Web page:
An Integrated and Empirically Tested Social Psychological Model of Whistleblowing

Author: Farid Anvari

Anvari, Farid, 2018 An Integrated and Empirically Tested Social Psychological Model of Whistleblowing, Flinders University, College of Education, Psychology and Social Work

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Abstract

Whistleblowing is an important mechanism for helping to detect and correct wrongdoing within social groups and organisations (Brown, Mazurski, & Olsen, 2008; Dyck, Morse, & Zingales, 2010; Lavena, 2014; Miceli & Near, 1988; Miethe, 1999). Given that it involves the disclosure of ingroup wrongdoing to an external agent, it is important to develop a theoretical perspective of whistleblowing that accounts for the role of group memberships and processes (Dozier & Miceli, 1985; Near & Miceli, 1987). This suggests that a social psychological approach may advance understanding in this respect. And yet little work has explored whistleblowing’s psychological motivations (Waytz, Dungan, & Young, 2013).

Using the social identity approach (after Tajfel & Turner, 1979; Turner, 1985), I propose a social psychological conceptualisation of whistleblowing that explicitly distinguishes it from intragroup dissent, addressing a literature that has tended to conflate these two phenomena. Specifically, whereas whistleblowing involves speaking out against ingroup wrongdoing to a person/group outside of the offending ingroup, intragroup dissent involves speaking out directly to the wrongdoer(s). I thus put forth a model of the whistleblowing process that speaks to the role of social identities and group memberships, stating the situations and contexts in which intragroup dissent and/or whistleblowing will be more likely. I propose that strength of identification with a superordinate group (i.e., a social identity) whose values have been violated by a subgroup’s wrongdoing will predict how motivated an individual will be to report it to a relevant authority. The findings show that this relationship is likely to be mediated by a perceived sense of responsibility to act to correct the wrongdoing.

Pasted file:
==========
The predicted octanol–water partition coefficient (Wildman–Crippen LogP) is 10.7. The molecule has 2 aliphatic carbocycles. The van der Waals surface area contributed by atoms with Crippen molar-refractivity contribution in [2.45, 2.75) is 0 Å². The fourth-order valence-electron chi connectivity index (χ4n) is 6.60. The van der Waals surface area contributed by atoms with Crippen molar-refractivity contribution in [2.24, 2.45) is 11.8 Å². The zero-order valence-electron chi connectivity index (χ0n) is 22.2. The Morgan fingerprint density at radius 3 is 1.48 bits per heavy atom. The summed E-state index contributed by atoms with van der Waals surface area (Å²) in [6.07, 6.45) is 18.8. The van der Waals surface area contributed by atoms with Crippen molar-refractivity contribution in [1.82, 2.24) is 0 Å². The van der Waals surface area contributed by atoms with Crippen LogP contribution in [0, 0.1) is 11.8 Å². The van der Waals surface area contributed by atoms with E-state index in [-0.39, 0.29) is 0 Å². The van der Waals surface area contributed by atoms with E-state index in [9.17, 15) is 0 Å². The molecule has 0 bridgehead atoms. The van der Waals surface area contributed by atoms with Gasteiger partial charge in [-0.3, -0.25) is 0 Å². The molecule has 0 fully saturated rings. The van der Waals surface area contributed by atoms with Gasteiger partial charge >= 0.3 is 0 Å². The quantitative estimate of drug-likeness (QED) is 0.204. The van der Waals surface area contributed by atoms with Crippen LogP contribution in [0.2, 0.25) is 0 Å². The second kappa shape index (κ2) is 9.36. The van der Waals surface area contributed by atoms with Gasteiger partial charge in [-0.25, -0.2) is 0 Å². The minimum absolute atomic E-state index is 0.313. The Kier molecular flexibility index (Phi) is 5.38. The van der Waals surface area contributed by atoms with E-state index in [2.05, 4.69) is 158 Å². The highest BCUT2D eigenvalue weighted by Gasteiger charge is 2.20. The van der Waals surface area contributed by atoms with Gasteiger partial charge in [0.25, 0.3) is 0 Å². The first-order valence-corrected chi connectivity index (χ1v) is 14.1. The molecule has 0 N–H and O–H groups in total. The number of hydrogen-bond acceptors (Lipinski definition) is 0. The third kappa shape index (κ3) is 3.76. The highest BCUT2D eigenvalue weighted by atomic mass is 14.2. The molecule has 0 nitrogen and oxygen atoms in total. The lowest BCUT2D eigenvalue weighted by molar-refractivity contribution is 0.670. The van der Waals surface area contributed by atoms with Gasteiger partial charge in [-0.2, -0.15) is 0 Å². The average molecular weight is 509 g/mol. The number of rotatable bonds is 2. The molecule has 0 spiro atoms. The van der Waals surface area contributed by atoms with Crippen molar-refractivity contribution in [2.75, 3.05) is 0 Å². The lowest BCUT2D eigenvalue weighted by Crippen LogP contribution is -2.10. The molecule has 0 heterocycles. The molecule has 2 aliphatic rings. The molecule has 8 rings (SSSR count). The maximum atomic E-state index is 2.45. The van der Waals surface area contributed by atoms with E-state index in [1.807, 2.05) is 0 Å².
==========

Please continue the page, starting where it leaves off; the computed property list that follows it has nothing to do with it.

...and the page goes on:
A corollary aspect of the social psychological model of whistleblowing speaks to power processes that are likely to shape whether an individual speaks up in dissent and/or engages in whistleblowing. I first elaborate on this aspect of the model, challenging the implied dominant view of whistleblowers as powerless individuals (e.g., Callahan & Dworkin, 1994; Near & Miceli, 1985) by delineating between two types of perceived social power—intragroup and vicarious intergroup power. After clearly defining and distinguishing these two types of perceived power, I identify the contextual variables that contribute to them and the antecedents of dissent and whistleblowing that are likely to operate through them. I then outline how I developed and validated scales to measure these two distinct types of power. The evidence supports the distinction between the two psychological constructs of power, intragroup and vicarious intergroup power. Once motivated to act against ingroup wrongdoing, intragroup power predicts the likelihood that one will speak out in dissent, and vicarious intergroup power predicts the likelihood that one will blow the whistle.

Overall, the empirical findings provide the first line of support for my social psychological model of whistleblowing, suggesting that social identities and power processes play critical roles in the whistleblowing decision.

Keywords: whistleblowing, dissent, social identity, ingroup wrongdoing, moral transgression, employee voice

Subject: Psychology thesis

Thesis type: Doctor of Philosophy
Completed: 2018
School: College of Education, Psychology and Social Work
Supervisor: Professor Michael Wenzel